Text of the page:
Things that didn't Happen: Writing, politics and the counterhistorical, 1678-1743

Research output: Book/ReportAuthored book

Abstract

An innovative exploration of fake news and alternative reality in late Stuart and early Hanoverian political and literary culture, from the Popish Plot and the South Sea Bubble to the Dunciad.

James Francis Edward Stuart, the Prince of Wales born in 1688, was not a commoner's child smuggled into the queen's birthing chamber in a warming pan, but many people said he was. In 1708, the same prince did not quite land in Scotland with a force of 5,000 men in order to claim the Scottish crown, but writers busied themselves with exploring what would have happened if he had succeeded. These fictions had as potent an effect on the political culture of late Stuart and early Hanoverian Britain as many events that really did happen.
From the alleged "Popish Plot" of Titus Oates to the South Sea Bubble, John McTague draws on a rich variety of sources - popular, archival and literary - to investigate the propagandic and literary exploitation of three kinds of things that did not occur at this time: failures which inspired "what if" narratives, speculative futures which failed to come to pass and "pure" fictions created and disseminated for political gain. Finally, a ground-breaking reading of the various versions of Pope's Dunciad reveals a work that in its exploration of historic causation and agency and its repurposing of the material of contemporary political and literary culture deploys many of the strategies explored in earlier chapters to present Hanoverian reality as if it were counterhistory.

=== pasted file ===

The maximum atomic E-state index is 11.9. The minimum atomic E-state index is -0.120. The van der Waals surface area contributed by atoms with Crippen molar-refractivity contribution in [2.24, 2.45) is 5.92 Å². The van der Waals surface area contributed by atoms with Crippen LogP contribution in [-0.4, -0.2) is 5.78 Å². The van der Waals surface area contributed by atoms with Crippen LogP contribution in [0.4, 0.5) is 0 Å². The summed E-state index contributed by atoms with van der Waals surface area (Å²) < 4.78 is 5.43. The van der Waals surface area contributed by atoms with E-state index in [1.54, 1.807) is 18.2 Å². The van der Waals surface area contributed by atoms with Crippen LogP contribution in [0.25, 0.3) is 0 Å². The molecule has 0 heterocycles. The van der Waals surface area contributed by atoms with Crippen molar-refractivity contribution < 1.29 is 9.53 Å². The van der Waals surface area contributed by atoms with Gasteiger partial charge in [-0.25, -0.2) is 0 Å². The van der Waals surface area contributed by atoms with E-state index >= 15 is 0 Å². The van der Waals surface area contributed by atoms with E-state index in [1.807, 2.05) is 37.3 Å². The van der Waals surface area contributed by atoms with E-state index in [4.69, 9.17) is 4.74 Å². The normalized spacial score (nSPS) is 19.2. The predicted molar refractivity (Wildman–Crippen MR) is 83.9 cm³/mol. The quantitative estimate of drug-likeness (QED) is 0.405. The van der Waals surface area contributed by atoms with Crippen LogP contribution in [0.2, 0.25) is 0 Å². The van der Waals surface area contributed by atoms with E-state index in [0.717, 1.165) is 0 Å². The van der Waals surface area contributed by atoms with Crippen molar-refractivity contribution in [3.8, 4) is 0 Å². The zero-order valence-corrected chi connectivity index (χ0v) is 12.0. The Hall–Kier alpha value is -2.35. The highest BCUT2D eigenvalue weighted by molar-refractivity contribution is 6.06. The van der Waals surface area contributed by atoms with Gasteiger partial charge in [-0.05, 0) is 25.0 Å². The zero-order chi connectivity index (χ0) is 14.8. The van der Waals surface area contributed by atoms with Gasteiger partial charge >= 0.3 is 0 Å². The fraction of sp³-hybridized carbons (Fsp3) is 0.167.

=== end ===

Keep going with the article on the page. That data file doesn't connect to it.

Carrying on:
Original languageEnglish
PublisherBoydell & Brewer
Number of pages296
ISBN (Electronic)9781787445192
ISBN (Print)9781783274093
Publication statusPublished - 20 Sep 2019

Structured keywords

  • Centre for Material Texts

Fingerprint Dive into the research topics of 'Things that didn't Happen: Writing, politics and the counterhistorical, 1678-1743'. Together they form a unique fingerprint.

Cite this